I have a player controller script that I'm writing that uses the CharacterController component to move around and handle collisions. I've been able to implement basically every feature that I want except for moving platforms.

Some things to note:

-For testing purposes, the platform moves via the Update() function and does not have a Rigidbody component attached to it. I don't think that rigidbodies would make a difference in the first place, but I could be wrong.

-Currently, when my player stands on the platform, it kind of does what it's supposed to do, but it moves with a large amount of jitter. In other words, the player isn't able to depenetrate itself as fast as the platform moves, therefore causing the jitter.

Here's what I've tried:

My initial thought was to create a script on the moving platform that keeps track of its own velocity. Then, on the player's OnControllerColliderHit(...) function, I would get the platform's velocity and add it to the player's velocity. This caused the same jittery effect as before.

My next idea was to parent the player to the platform whenever the player collided with it. This solution also did not work because apparently CharacterControllers do NOT like it when they are a child of a moving object. The platform's transformations had little to no effect on the player, regardless of its speed. So once again, the jitteriness continued.

Just to test out possible solutions, I also tried combining the two previous fixes and still, the jitteriness lives among us.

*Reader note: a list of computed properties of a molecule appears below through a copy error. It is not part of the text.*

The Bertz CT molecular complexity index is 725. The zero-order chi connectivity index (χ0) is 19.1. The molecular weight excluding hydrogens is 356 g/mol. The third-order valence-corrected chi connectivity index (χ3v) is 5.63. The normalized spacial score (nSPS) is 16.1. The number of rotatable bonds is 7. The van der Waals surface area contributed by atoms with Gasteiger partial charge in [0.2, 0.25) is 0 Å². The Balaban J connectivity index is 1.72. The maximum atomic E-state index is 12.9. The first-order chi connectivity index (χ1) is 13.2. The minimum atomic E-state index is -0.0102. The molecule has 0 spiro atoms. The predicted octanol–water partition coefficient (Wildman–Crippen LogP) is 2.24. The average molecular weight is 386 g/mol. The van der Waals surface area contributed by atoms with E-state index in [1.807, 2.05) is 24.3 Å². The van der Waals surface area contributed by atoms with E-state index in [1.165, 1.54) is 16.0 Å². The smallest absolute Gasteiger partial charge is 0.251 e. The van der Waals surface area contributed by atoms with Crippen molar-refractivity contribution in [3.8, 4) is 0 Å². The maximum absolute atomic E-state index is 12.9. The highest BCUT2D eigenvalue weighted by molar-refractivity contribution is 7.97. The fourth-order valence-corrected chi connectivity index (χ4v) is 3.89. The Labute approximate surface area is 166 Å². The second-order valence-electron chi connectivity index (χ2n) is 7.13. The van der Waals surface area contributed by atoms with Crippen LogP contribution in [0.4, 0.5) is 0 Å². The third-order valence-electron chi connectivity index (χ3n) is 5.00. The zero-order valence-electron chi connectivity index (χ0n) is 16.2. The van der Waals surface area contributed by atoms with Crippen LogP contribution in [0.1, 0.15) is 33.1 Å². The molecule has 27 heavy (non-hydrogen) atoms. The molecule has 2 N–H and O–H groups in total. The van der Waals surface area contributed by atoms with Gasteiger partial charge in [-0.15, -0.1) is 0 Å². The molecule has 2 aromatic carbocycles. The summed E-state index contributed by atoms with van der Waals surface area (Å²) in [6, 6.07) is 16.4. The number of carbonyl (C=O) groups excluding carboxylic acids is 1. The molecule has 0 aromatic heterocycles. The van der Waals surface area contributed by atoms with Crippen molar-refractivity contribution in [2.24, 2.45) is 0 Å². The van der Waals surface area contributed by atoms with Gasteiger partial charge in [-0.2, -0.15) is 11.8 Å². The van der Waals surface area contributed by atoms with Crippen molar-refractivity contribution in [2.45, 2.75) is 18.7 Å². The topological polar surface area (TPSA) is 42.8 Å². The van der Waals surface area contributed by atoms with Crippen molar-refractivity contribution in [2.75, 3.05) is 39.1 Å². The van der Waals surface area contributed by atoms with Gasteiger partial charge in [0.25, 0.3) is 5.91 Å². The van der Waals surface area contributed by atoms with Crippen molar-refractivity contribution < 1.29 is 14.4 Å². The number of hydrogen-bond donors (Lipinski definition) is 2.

Closing thoughts:

I'm beginning to think that it's not entirely possible, but I'm still holding out hope. I would also prefer to not to purchase an existing asset or switch to a Rigidbody component because neither would fit the style of my game.

Feel free to ask questions for more details and thank you in advance!


1 Answer 1


I am not very familiar with the built-in CharacterController, but I can tell you how I have implemented this for my own character controller (although, I should warn you it is almost definitely more convoluted than necessary).

I made this class

using UnityEngine;
public class CopyMovement : MonoBehaviour
   [SerializeField] public GameObject target;
    Transform target_transform;
    Transform common_ancestor;

    Quaternion previousAncestorRotation;
    Vector3 previousAncestorPosition;

    Matrix4x4 previousTargetWorldToLocal;
    Quaternion previousTargetRotation;

    void Start(){

    public void Initialize(){
        target_transform = target.transform;
        common_ancestor = Utils.FindCommonAncestor(transform, target_transform);
            previousAncestorPosition= common_ancestor.position;
            previousAncestorRotation = common_ancestor.rotation;

        previousTargetWorldToLocal = target_transform.worldToLocalMatrix;
        previousTargetRotation = target_transform.rotation;

    void LateUpdate()
        //if the objects do not share ancestors, it's fairly straightforward: calculate the position and rotation of the constrained object in the local space of the previous parent pose, and 
        //move it to the same pose in the _current_ local space

        //if they are part of the same hierarchy, however, the transformations of the common ancestors get applied twice to the constrained object (once naturally, once because of this script)